Ella’s Deli and Ice Cream Parlor, the Madison institution known for its creative moving toys and “masterpiece” sundaes, will close this month unless a buyer steps forward fast.
News leaked out in May that the whimsical, toy-filled restaurant on East Washington Avenue was for sale, but it was unclear if and when it was going to close.
Ella’s owners put an end to that speculation Wednesday with a post on the restaurant’s Facebook page that it will close in a few weeks.
They put their message out now to try to drive interest in a sale, said Ken Balkin, who owns Ella’s Deli with his wife, Judy.
“We have decided that the time is right,” Balkin said in a phone conversation Wednesday. “The economics have just been difficult recently. The competitive nature of the restaurant business in Madison is pretty brutal.”
Balkin said staffing has been difficult and paying a living wage is always on their minds. He and Judy are also interested in retiring after more than four decades.
“This will hopefully jump-start it to find an interested party, and we’ll see where that goes,” Balkin said. “We hope it lives on, and if not, we want to show our appreciation to the community and all of these generations and people who have come here.”
The Balkins first put the deli and its 5,500-square-foot property at 2902 E. Washington Ave. on the market for $1.4 million. The price is now listed at $1.2 million.
According to the listing by Oakbrook Corp., the sale includes a three-unit rental property next door at 2912 E. Johnson St. Balkin said the 1929 vintage Parker carousel in front of the business is also part of the sale.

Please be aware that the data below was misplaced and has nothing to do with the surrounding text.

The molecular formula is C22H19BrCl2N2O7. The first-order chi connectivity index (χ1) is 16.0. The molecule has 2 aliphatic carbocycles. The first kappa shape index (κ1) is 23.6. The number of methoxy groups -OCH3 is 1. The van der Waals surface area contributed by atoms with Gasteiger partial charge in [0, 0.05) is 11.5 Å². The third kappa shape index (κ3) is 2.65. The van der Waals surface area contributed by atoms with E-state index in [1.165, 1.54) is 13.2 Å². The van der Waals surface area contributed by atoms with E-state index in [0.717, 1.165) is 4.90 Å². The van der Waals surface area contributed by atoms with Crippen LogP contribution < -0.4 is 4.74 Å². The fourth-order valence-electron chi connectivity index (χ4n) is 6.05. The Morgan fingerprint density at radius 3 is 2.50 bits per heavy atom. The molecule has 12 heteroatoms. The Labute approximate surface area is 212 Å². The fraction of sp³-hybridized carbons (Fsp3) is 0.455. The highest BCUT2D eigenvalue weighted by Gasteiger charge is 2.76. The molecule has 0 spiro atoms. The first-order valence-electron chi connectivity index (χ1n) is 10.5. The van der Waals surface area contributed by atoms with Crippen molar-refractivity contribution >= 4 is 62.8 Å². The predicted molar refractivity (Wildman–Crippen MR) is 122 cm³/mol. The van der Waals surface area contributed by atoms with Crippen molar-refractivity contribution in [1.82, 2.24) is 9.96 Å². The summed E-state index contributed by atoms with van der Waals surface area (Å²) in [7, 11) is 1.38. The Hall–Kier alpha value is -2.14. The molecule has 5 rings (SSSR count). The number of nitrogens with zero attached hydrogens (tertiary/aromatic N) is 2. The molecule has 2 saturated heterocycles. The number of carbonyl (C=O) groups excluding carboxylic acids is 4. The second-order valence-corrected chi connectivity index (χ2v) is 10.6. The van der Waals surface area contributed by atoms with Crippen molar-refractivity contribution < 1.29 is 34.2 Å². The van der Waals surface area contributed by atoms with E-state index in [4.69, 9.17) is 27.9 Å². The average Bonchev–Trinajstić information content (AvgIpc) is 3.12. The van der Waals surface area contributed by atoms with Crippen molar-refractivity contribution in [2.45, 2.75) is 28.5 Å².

Inside sit many smaller, model carousels, while overhead on wires hang an assortment of superheroes, trains, planes, clowns and robots, and characters such as SpongeBob Square-Pants and Harry Potter. Some tables have glass tops with displays or games inside.
Balkin describes the eccentric items that cover every inch of the restaurant as “fun, fanciful things that we like to think made us different.”
He hopes they captured the imaginations of young people and their families and gave them a thrill. “That was kind of the evolving concept over all these years,” he said.
Ella’s collection of whimsy could be included in the sale if a buyer were interested, Balkin said. If no one steps in to take over the restaurant as it is, he will find a buyer for the collectibles at that point, he said. Right now Balkin is mainly concerned with getting word out about the sale.
He points to his Facebook post, which states: “It is with sad hearts that we announce that Ella’s Deli will be closing at our current location. It has been our privilege to be a part of the Madison community for 42 years.”
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The 42 years refers only to the East Washington Ella’s, which opened in 1976.
A history of the restaurant on Ella’s website says that Ella Hirschfeld started Ella’s on State Street as a small kosher-style deli, grocery store and restaurant in the early 1960s.
Balkin’s parents took over the State Street site in the mid-’60s, before the East Washington Avenue restaurant was established. They “eliminated the grocery concept and expanded into a full service kosher style deli/restaurant ... with an additional and separate dessert menu,” the website says.